abstract = "Background: Helminths are important socio-economic organisms, responsible for causing major parasitic infections in humans, other animals and plants. These infections impose a significant public health and economic burden globally. Exceptionally, some helminth organisms like Caenorhabditis elegans are free-living in nature and serve as model organisms for studying parasitic infections. Excretory/secretory proteins play an important role in parasitic helminth infections which make these proteins attractive targets for therapeutic use. In the case of helminths, large volume of expressed sequence tags (ESTs) has been generated to understand parasitism at molecular level and for predicting excretory/secretory proteins for developing novel strategies to tackle parasitic infections. However, mostly predicted ES proteins are not available for further analysis and there is no repository available for such predicted ES proteins. Furthermore, predictions have, in the main, focussed on classical secretory pathways while it is well established that helminth parasites also utilise non-classical secretory pathways. Results: We developed a free Helminth Secretome Database (HSD), which serves as a repository for ES proteins predicted using classical and non-classical secretory pathways, from EST data for 78 helminth species (64 nematodes, 7 trematodes and 7 cestodes) ranging from parasitic to free-living organisms. Approximately 0.9 million ESTs compiled from the largest EST database, dbEST were cleaned, assembled and analysed by different computational tools in our bioinformatics pipeline and predicted ES proteins were submitted to HSD. Conclusion: We report the large-scale prediction and analysis of classically and non-classically secreted ES proteins from diverse helminth organisms. All the Unigenes (contigs and singletons) and excretory/secretory protein datasets generated from this analysis are freely available. A BLAST server is available at http://estexplorer.biolinfo. org/hsd, for checking the sequence similarity of new protein sequences against predicted helminth ES proteins.",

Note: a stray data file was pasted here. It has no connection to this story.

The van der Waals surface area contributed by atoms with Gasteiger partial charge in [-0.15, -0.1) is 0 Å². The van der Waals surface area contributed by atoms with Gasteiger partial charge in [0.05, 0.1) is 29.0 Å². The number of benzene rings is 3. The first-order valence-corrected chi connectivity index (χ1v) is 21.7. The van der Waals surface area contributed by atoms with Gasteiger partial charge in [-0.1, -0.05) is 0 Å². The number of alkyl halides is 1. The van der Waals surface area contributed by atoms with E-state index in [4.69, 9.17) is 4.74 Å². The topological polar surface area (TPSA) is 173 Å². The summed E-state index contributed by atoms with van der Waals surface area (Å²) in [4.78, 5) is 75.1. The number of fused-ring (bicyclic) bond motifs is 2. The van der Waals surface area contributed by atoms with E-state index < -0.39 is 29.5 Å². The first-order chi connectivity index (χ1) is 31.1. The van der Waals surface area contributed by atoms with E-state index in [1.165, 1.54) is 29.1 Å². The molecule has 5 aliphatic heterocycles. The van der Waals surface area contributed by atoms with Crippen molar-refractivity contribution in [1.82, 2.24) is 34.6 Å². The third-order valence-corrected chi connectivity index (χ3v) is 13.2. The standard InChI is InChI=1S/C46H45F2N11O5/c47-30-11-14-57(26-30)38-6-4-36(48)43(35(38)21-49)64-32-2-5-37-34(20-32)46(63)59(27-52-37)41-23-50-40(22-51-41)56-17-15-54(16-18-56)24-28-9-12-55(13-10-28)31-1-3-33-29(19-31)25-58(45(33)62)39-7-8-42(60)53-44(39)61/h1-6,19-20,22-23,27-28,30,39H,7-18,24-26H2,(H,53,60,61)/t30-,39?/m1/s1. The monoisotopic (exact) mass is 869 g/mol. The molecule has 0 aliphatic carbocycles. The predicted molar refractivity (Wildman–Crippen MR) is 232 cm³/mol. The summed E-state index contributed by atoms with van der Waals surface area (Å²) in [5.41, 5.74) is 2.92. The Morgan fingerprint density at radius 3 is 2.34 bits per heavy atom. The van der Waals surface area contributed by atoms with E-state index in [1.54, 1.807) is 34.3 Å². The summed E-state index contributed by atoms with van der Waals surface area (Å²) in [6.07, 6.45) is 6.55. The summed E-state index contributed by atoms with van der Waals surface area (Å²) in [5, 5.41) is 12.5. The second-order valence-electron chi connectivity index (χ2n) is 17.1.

author = "Gagan Garg and Shoba Ranganathan",